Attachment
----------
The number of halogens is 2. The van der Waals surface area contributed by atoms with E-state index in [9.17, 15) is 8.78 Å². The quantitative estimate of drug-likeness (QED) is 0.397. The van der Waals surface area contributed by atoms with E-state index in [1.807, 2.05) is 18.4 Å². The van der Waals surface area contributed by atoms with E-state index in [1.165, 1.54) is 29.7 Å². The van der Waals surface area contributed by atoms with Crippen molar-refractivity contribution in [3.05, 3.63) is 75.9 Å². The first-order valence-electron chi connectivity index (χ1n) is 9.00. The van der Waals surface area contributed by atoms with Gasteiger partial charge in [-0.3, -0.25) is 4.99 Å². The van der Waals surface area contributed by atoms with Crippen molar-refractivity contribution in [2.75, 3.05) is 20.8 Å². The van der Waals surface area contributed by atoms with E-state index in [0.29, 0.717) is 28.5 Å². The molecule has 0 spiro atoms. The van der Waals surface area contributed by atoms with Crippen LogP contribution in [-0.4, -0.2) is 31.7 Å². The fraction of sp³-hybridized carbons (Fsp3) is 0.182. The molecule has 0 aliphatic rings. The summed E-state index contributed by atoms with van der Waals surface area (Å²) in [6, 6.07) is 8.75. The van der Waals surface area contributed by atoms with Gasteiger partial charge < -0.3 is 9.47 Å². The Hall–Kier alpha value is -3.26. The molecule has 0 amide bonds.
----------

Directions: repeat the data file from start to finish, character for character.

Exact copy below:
The number of halogens is 2. The van der Waals surface area contributed by atoms with E-state index in [9.17, 15) is 8.78 Å². The quantitative estimate of drug-likeness (QED) is 0.397. The van der Waals surface area contributed by atoms with E-state index in [1.807, 2.05) is 18.4 Å². The van der Waals surface area contributed by atoms with E-state index in [1.165, 1.54) is 29.7 Å². The van der Waals surface area contributed by atoms with Crippen molar-refractivity contribution in [3.05, 3.63) is 75.9 Å². The first-order valence-electron chi connectivity index (χ1n) is 9.00. The van der Waals surface area contributed by atoms with Gasteiger partial charge in [-0.3, -0.25) is 4.99 Å². The van der Waals surface area contributed by atoms with Crippen molar-refractivity contribution in [2.75, 3.05) is 20.8 Å². The van der Waals surface area contributed by atoms with E-state index in [0.29, 0.717) is 28.5 Å². The molecule has 0 spiro atoms. The van der Waals surface area contributed by atoms with Crippen LogP contribution in [-0.4, -0.2) is 31.7 Å². The fraction of sp³-hybridized carbons (Fsp3) is 0.182. The molecule has 0 aliphatic rings. The summed E-state index contributed by atoms with van der Waals surface area (Å²) in [6, 6.07) is 8.75. The van der Waals surface area contributed by atoms with Gasteiger partial charge < -0.3 is 9.47 Å². The Hall–Kier alpha value is -3.26. The molecule has 0 amide bonds.